Spitboy wanted their fans to forget about sugar and spice and reconsider women’s value in “What Are Little Girls Made Of?” a track that originally appeared on the feminist punk group’s 1995 split Los Crudos and now features on the upcoming compilation, Body of Work (1990–1995). Instead, they sardonically refocused the notion of a woman’s place in society by singing, “Baby boy, precious baby boy/The world wants you/I am what’s leftover … I am your second-class citizen.”

The comp will come out on June 25th, and 100 percent of the proceeds from its sales will benefit the National Women’s Law Center.

“If Spitboy were a college class, we’d be a gender studies class,” drummer Michelle Cruz Gonzales said in a statement. “I wrote the lyrics to ‘What Are Little Girls Made Of?’ when l was working as a preschool teacher, a field that comes out against gender binaries in the education of children. I had just read somewhere that baby girls were wrapped in pink blankets and boys in blue during plague times in Europe, a superstitious way to save boys from being chosen.”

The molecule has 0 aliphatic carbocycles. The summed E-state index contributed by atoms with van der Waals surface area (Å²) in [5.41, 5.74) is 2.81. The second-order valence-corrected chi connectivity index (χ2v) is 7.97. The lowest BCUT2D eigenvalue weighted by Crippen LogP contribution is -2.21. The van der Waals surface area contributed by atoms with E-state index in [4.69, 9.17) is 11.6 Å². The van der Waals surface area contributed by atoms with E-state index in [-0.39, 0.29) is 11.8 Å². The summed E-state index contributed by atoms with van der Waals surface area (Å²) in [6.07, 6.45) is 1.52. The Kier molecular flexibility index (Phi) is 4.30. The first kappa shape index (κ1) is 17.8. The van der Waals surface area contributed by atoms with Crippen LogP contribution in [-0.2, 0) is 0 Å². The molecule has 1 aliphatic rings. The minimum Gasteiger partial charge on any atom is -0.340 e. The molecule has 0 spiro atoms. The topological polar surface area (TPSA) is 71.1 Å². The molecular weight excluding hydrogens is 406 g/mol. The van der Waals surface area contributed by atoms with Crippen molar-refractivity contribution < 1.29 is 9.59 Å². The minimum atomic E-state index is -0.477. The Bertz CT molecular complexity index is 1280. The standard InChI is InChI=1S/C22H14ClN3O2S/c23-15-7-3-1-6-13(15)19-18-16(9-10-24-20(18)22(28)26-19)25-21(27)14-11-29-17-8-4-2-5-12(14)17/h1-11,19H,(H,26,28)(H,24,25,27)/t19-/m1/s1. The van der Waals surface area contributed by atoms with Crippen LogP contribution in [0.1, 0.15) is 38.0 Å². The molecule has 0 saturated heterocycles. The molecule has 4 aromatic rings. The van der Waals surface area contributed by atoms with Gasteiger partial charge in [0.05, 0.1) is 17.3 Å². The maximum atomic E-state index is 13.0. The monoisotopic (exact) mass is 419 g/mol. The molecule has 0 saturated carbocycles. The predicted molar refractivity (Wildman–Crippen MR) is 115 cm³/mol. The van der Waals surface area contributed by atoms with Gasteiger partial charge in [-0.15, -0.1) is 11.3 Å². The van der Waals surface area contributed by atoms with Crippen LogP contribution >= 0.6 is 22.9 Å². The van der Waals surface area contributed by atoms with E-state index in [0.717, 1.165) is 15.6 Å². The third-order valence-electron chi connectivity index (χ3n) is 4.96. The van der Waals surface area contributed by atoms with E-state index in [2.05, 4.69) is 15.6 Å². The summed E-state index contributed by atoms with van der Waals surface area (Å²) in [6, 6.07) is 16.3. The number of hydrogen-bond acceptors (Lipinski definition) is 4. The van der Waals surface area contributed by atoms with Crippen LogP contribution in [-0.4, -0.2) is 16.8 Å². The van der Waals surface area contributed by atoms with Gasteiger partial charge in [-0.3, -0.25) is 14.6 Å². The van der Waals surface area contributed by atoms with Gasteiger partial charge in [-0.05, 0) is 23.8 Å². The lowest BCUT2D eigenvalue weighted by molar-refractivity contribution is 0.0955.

“I was reading a lot of gender studies books at the time,” she continued. “I even read Susan Faludi’s Backlash on the bus. Have you seen how big a book that is? Adrienne [Droogas, Spitboy singer] had previously written ‘ln Tradition,’ which questions gender roles in a way that was a precursor to our current understanding of the fluidity of gender while ‘What Are Little Girls Made Of?’ focuses more on the patriarchal hierarchy and the Madonna/whore archetype.”

Body of Work marks the first time that Spitboy’s entire recorded output will be available in one place, and it features an essay by Green Day’s Billie Joe Armstrong, who remembers gigging with the band early on. “I saw their first show at Gilman,” he wrote, “and it was like, ‘Holy shit, this band is not fucking around.’ I told Michelle I thought they were great. She looked at me and sorta snarled. As if to say ‘thanks’ and ‘duh’ at the same time. It’s one of the reasons I admired her, and Spitboy, too.”

Source link